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Oops, you invented React.js...

davidnmora profile image David Mora Updated on ・7 min read

It's the 2020s, and React.js is the most popular frontend framework. Everyone's using it. Everyone's hiring for it.

And everyone has no idea how it really works.

But not you. Why? Because, way back in 2010, you accidentally invented React...

Everything that follows is real code. Play with it in CodePen here!


It's 2010...

Bieber is in full swing, you definitely don't have a crush on your friend Alejandra, and web dev looks like this:

<div id="root">
   <div class="seconds-container">
      <span class="seconds-number"></span>
      <span style="font-style: italic">seconds</span>
   </div>
</div>

<script>
   var root = document.getElementById('root')
   var secondsNumber = root.getElementsByClassName('seconds-number')[0]

   secondsNumber.innerHTML = (new Date()).getSeconds().toString()
</script>

... and produces something like this (with the number varying based on when you load the page):

19 seconds

Here's what you ❤️ about it:

  1. HTML is super declarative: it shows you exactly the structure of the page.
  2. JS is event-driven & composable. You can update stuff on the fly.

And here's what sucks about it: 😤

  1. HTML is static. And repetitive. Want 20 images? Get ready to copy and paste. Want to update them dynamically based on data? No can do. Ahh, but isn't that where JS comes into play? Sure, but it sucks...
  2. Writing & executing JS feels like being a surgeon who blindly reaches into her HTML patient's body, slices stuff up, and hopes it works.

Then you have an 💡: let's do everything in JS!

But can we create HTML elements with only JS?

We can!

... and it's an imperative, ugly mess 😱

const secondsContainer = document.createElement('div')
secondsContainer.setAttribute('class', 'seconds-container')


const secondsNumber = document.createElement('span')
secondsNumber.setAttribute('class', 'year')
secondsNumber.innerText = (new Date()).getSeconds().toString()

secondsContainer.append(secondsNumber)


const secondsText = document.createElement('span')
secondsText.setAttribute('style', 'font-style: italic')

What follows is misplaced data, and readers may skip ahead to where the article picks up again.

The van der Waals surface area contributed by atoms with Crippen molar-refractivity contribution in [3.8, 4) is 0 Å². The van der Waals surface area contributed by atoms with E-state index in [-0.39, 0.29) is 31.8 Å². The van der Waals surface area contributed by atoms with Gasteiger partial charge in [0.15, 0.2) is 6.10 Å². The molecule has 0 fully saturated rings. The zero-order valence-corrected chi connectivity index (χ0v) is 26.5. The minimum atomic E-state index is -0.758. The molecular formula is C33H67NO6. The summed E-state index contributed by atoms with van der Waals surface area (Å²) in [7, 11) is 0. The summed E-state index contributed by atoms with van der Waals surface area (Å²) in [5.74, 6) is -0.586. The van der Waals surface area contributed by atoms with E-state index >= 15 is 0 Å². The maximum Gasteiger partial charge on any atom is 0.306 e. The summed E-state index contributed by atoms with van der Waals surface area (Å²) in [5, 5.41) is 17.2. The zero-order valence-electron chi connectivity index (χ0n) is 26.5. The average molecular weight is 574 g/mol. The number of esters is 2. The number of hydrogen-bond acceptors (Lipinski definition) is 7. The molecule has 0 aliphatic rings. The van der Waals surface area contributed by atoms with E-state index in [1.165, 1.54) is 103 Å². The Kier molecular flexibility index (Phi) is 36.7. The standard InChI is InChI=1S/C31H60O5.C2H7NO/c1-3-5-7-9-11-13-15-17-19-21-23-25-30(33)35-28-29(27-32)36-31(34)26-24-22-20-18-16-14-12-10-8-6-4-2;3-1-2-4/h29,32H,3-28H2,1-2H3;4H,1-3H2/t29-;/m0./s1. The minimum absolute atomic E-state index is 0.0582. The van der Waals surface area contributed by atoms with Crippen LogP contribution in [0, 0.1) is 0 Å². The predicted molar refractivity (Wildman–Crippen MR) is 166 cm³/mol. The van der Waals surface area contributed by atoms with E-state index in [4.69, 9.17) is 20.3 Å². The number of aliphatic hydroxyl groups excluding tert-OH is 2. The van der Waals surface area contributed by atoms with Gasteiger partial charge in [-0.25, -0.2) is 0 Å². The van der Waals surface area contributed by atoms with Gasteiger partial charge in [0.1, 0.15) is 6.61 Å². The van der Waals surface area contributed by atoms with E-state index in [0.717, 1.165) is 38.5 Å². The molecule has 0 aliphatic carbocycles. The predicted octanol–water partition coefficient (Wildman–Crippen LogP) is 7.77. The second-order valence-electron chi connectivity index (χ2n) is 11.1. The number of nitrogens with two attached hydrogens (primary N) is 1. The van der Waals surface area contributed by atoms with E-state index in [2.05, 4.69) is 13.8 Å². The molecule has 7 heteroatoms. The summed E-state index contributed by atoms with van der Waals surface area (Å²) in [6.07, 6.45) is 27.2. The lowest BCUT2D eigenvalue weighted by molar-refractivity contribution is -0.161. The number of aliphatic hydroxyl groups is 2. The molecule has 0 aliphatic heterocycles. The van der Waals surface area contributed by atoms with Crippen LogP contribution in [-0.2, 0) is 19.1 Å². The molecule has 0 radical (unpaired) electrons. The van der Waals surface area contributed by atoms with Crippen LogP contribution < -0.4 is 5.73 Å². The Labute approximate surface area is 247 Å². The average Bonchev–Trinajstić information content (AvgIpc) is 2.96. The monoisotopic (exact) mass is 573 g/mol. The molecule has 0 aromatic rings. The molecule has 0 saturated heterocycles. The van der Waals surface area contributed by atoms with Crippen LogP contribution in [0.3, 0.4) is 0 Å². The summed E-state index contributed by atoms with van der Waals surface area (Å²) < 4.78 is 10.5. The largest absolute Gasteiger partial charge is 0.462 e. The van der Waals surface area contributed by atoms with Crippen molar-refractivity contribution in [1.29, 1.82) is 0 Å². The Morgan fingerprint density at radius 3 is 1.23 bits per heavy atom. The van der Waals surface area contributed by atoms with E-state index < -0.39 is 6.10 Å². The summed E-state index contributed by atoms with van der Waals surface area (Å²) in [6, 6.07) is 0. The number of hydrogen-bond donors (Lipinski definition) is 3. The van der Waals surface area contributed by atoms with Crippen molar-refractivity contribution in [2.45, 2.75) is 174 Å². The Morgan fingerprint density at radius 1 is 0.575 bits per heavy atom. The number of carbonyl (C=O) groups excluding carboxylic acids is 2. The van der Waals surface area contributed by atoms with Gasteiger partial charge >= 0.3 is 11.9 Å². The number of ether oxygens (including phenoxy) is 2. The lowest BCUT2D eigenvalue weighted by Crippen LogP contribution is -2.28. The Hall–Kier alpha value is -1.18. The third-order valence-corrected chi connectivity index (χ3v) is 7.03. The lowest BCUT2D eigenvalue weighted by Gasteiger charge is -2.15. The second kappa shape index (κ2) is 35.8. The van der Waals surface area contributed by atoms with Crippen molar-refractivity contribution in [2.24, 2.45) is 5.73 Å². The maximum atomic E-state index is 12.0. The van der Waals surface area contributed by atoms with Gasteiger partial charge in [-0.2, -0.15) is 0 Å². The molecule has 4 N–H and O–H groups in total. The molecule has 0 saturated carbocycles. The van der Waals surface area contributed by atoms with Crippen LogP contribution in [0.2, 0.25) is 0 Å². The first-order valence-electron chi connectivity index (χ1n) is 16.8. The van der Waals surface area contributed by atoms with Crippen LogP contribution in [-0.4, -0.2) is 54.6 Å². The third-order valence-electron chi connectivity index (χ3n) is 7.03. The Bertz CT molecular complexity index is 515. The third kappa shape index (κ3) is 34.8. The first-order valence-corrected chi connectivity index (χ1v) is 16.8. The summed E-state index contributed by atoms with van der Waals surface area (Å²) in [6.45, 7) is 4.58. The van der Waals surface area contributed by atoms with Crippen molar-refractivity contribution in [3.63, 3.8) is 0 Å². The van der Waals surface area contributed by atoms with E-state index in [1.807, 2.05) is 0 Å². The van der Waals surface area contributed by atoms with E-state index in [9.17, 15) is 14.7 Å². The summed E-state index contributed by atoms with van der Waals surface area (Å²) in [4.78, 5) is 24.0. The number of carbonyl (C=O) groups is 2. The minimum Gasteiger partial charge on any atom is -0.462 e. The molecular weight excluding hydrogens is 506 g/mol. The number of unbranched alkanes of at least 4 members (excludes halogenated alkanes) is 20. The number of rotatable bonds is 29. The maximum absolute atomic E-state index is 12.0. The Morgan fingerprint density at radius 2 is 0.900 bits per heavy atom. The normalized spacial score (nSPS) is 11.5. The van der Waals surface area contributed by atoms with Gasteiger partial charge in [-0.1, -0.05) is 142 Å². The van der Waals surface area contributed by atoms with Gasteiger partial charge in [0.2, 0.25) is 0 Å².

secondsText.innerText = ' seconds'

secondsContainer.append(secondsText)


const root = document.querySelector('#root')
root.append(secondsContainer)

TO CAREFUL READERS: I realize I'm using JS features not yet available in 2010 here. I'm just focusing on the big ideas and using familiar, modern syntax. Rest assured this all can be done in pre-ECMAScript 2015, too. :)

Turns out your 💡 wasn't so great. 😥

Then you squint at your code and something hits you -- you're doing 4 things over and over again:

  1. creating a DOM element of a certain type
  2. setting its properties
  3. inserting its children (if needed)
  4. ... and appending it an parent element which already exists in the DOM

So let's create a little library that abstract those 4 things!

You imagine the API should look something like this, with properties like class listed as className to avoid collision with protected JS class keyword and CSS specified as an object with camelCase property names:

const props = {
    className: 'seconds-container',
    style: {backgroundColor: 'blue'} 
    /* etc */
}

const secondsContainer = createElement(
   'div',
   props,
   /* any children */
)

render(
   secondsContainer,
   document.querySelector('#root')
)

After a few hours, you work out the details of these two functions in a generalized way:

1. A function for DOM element creation:

const createElement = (tagName, props, ...children) => {
   // (constants and helper functions)
   const PROTECTED_PROP_NAMES = { className: 'class' }
   const kebabifyCase = str => str.replace(/([a-z0-9]|(?=[A-Z]))([A-Z])/g, '$1-$2').toLowerCase()
   const cssifyObject = (object) => Object.keys(object).reduce((accumulator, prop) => `${kebabifyCase(prop)}: ${object[prop]}; `, '')